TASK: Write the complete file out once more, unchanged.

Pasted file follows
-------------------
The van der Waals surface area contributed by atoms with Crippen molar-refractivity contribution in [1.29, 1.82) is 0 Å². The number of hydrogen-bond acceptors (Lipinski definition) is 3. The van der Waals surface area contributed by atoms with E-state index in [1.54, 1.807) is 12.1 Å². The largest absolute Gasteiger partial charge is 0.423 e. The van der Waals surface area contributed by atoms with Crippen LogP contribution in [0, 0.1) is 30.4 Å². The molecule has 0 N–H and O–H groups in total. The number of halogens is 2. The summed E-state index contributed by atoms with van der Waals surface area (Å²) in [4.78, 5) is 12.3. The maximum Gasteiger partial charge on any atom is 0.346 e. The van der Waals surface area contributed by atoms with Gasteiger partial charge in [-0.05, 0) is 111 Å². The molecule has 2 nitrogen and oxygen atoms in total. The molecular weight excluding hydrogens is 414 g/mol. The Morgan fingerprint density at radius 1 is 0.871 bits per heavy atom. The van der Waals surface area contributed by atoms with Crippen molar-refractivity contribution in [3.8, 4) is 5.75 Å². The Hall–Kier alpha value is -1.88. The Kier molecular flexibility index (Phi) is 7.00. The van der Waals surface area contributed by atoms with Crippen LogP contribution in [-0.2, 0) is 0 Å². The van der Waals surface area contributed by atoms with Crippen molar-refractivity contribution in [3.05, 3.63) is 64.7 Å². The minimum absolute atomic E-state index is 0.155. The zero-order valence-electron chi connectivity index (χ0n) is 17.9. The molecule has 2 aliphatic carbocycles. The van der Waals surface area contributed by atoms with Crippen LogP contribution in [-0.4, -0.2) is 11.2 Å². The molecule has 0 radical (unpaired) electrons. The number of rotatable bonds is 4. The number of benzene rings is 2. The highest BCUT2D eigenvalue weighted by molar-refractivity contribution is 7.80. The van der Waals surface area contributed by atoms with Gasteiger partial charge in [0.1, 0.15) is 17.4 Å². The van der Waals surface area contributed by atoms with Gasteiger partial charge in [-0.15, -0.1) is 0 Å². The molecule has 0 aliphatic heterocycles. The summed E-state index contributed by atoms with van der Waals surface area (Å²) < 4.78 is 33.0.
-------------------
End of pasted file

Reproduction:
The van der Waals surface area contributed by atoms with Crippen molar-refractivity contribution in [1.29, 1.82) is 0 Å². The number of hydrogen-bond acceptors (Lipinski definition) is 3. The van der Waals surface area contributed by atoms with E-state index in [1.54, 1.807) is 12.1 Å². The largest absolute Gasteiger partial charge is 0.423 e. The van der Waals surface area contributed by atoms with Crippen LogP contribution in [0, 0.1) is 30.4 Å². The molecule has 0 N–H and O–H groups in total. The number of halogens is 2. The summed E-state index contributed by atoms with van der Waals surface area (Å²) in [4.78, 5) is 12.3. The maximum Gasteiger partial charge on any atom is 0.346 e. The van der Waals surface area contributed by atoms with Gasteiger partial charge in [-0.05, 0) is 111 Å². The molecule has 2 nitrogen and oxygen atoms in total. The molecular weight excluding hydrogens is 414 g/mol. The Morgan fingerprint density at radius 1 is 0.871 bits per heavy atom. The van der Waals surface area contributed by atoms with Crippen molar-refractivity contribution in [3.8, 4) is 5.75 Å². The Hall–Kier alpha value is -1.88. The Kier molecular flexibility index (Phi) is 7.00. The van der Waals surface area contributed by atoms with Crippen LogP contribution in [-0.2, 0) is 0 Å². The van der Waals surface area contributed by atoms with Crippen molar-refractivity contribution in [3.05, 3.63) is 64.7 Å². The minimum absolute atomic E-state index is 0.155. The zero-order valence-electron chi connectivity index (χ0n) is 17.9. The molecule has 2 aliphatic carbocycles. The van der Waals surface area contributed by atoms with Crippen LogP contribution in [-0.4, -0.2) is 11.2 Å². The molecule has 0 radical (unpaired) electrons. The number of rotatable bonds is 4. The number of benzene rings is 2. The highest BCUT2D eigenvalue weighted by molar-refractivity contribution is 7.80. The van der Waals surface area contributed by atoms with Gasteiger partial charge in [0.1, 0.15) is 17.4 Å². The van der Waals surface area contributed by atoms with Gasteiger partial charge in [-0.15, -0.1) is 0 Å². The molecule has 0 aliphatic heterocycles. The summed E-state index contributed by atoms with van der Waals surface area (Å²) < 4.78 is 33.0.